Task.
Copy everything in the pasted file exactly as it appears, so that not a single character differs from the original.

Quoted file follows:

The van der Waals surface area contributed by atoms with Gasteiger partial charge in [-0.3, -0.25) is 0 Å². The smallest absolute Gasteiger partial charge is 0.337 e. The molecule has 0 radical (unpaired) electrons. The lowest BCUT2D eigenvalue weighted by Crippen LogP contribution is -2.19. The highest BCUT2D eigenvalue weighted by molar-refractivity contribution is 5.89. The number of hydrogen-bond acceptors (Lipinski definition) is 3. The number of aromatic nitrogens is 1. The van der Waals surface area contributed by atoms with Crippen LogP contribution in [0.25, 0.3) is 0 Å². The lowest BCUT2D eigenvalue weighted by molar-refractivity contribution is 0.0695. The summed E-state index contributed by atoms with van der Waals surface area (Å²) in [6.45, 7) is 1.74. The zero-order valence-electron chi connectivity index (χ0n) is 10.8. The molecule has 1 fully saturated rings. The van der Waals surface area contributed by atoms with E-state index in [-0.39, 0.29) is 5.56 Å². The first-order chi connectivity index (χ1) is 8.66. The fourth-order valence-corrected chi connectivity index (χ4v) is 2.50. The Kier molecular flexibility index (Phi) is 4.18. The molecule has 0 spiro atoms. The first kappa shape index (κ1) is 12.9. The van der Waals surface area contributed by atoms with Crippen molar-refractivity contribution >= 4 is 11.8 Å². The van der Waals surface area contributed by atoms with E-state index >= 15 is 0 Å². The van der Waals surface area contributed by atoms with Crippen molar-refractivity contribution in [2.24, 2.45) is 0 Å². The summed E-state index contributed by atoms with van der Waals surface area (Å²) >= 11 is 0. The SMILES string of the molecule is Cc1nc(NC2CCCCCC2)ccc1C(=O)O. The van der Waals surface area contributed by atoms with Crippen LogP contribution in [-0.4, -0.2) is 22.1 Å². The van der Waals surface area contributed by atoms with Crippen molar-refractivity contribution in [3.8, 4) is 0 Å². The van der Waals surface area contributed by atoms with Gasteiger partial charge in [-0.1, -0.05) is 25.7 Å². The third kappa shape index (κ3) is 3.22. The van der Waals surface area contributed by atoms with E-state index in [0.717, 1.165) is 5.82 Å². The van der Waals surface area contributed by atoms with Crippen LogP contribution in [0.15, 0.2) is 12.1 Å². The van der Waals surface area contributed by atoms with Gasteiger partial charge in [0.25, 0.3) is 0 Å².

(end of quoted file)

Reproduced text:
The van der Waals surface area contributed by atoms with Gasteiger partial charge in [-0.3, -0.25) is 0 Å². The smallest absolute Gasteiger partial charge is 0.337 e. The molecule has 0 radical (unpaired) electrons. The lowest BCUT2D eigenvalue weighted by Crippen LogP contribution is -2.19. The highest BCUT2D eigenvalue weighted by molar-refractivity contribution is 5.89. The number of hydrogen-bond acceptors (Lipinski definition) is 3. The number of aromatic nitrogens is 1. The van der Waals surface area contributed by atoms with Crippen LogP contribution in [0.25, 0.3) is 0 Å². The lowest BCUT2D eigenvalue weighted by molar-refractivity contribution is 0.0695. The summed E-state index contributed by atoms with van der Waals surface area (Å²) in [6.45, 7) is 1.74. The zero-order valence-electron chi connectivity index (χ0n) is 10.8. The molecule has 1 fully saturated rings. The van der Waals surface area contributed by atoms with E-state index in [-0.39, 0.29) is 5.56 Å². The first-order chi connectivity index (χ1) is 8.66. The fourth-order valence-corrected chi connectivity index (χ4v) is 2.50. The Kier molecular flexibility index (Phi) is 4.18. The molecule has 0 spiro atoms. The first kappa shape index (κ1) is 12.9. The van der Waals surface area contributed by atoms with Crippen molar-refractivity contribution >= 4 is 11.8 Å². The van der Waals surface area contributed by atoms with E-state index >= 15 is 0 Å². The van der Waals surface area contributed by atoms with Crippen molar-refractivity contribution in [2.24, 2.45) is 0 Å². The summed E-state index contributed by atoms with van der Waals surface area (Å²) >= 11 is 0. The SMILES string of the molecule is Cc1nc(NC2CCCCCC2)ccc1C(=O)O. The van der Waals surface area contributed by atoms with Crippen LogP contribution in [-0.4, -0.2) is 22.1 Å². The van der Waals surface area contributed by atoms with Crippen molar-refractivity contribution in [3.8, 4) is 0 Å². The van der Waals surface area contributed by atoms with Gasteiger partial charge in [-0.1, -0.05) is 25.7 Å². The third kappa shape index (κ3) is 3.22. The van der Waals surface area contributed by atoms with E-state index in [0.717, 1.165) is 5.82 Å². The van der Waals surface area contributed by atoms with Crippen LogP contribution in [0.15, 0.2) is 12.1 Å². The van der Waals surface area contributed by atoms with Gasteiger partial charge in [0.25, 0.3) is 0 Å².